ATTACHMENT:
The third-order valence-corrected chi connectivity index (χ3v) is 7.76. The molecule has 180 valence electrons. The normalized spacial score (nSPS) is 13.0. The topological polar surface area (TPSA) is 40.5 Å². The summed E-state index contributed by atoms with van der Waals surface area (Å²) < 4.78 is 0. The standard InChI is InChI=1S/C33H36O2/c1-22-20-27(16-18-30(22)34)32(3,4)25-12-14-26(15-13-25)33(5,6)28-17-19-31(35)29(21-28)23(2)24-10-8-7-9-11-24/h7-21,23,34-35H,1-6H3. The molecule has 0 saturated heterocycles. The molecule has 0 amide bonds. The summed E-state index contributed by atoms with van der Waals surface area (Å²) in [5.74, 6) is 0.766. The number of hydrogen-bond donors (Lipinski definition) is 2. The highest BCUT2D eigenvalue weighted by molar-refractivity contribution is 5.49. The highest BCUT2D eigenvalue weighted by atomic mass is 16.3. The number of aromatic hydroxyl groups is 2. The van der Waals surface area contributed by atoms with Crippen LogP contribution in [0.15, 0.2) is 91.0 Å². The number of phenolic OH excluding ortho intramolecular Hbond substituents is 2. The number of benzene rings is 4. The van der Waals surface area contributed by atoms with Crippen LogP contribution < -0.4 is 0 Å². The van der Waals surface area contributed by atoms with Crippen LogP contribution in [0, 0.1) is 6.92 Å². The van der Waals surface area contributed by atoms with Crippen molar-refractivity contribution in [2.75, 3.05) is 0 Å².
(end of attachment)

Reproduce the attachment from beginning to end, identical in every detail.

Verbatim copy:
The third-order valence-corrected chi connectivity index (χ3v) is 7.76. The molecule has 180 valence electrons. The normalized spacial score (nSPS) is 13.0. The topological polar surface area (TPSA) is 40.5 Å². The summed E-state index contributed by atoms with van der Waals surface area (Å²) < 4.78 is 0. The standard InChI is InChI=1S/C33H36O2/c1-22-20-27(16-18-30(22)34)32(3,4)25-12-14-26(15-13-25)33(5,6)28-17-19-31(35)29(21-28)23(2)24-10-8-7-9-11-24/h7-21,23,34-35H,1-6H3. The molecule has 0 saturated heterocycles. The molecule has 0 amide bonds. The summed E-state index contributed by atoms with van der Waals surface area (Å²) in [5.74, 6) is 0.766. The number of hydrogen-bond donors (Lipinski definition) is 2. The highest BCUT2D eigenvalue weighted by molar-refractivity contribution is 5.49. The highest BCUT2D eigenvalue weighted by atomic mass is 16.3. The number of aromatic hydroxyl groups is 2. The van der Waals surface area contributed by atoms with Crippen LogP contribution in [0.15, 0.2) is 91.0 Å². The number of phenolic OH excluding ortho intramolecular Hbond substituents is 2. The number of benzene rings is 4. The van der Waals surface area contributed by atoms with Crippen LogP contribution < -0.4 is 0 Å². The van der Waals surface area contributed by atoms with Crippen LogP contribution in [0, 0.1) is 6.92 Å². The van der Waals surface area contributed by atoms with Crippen molar-refractivity contribution in [2.75, 3.05) is 0 Å².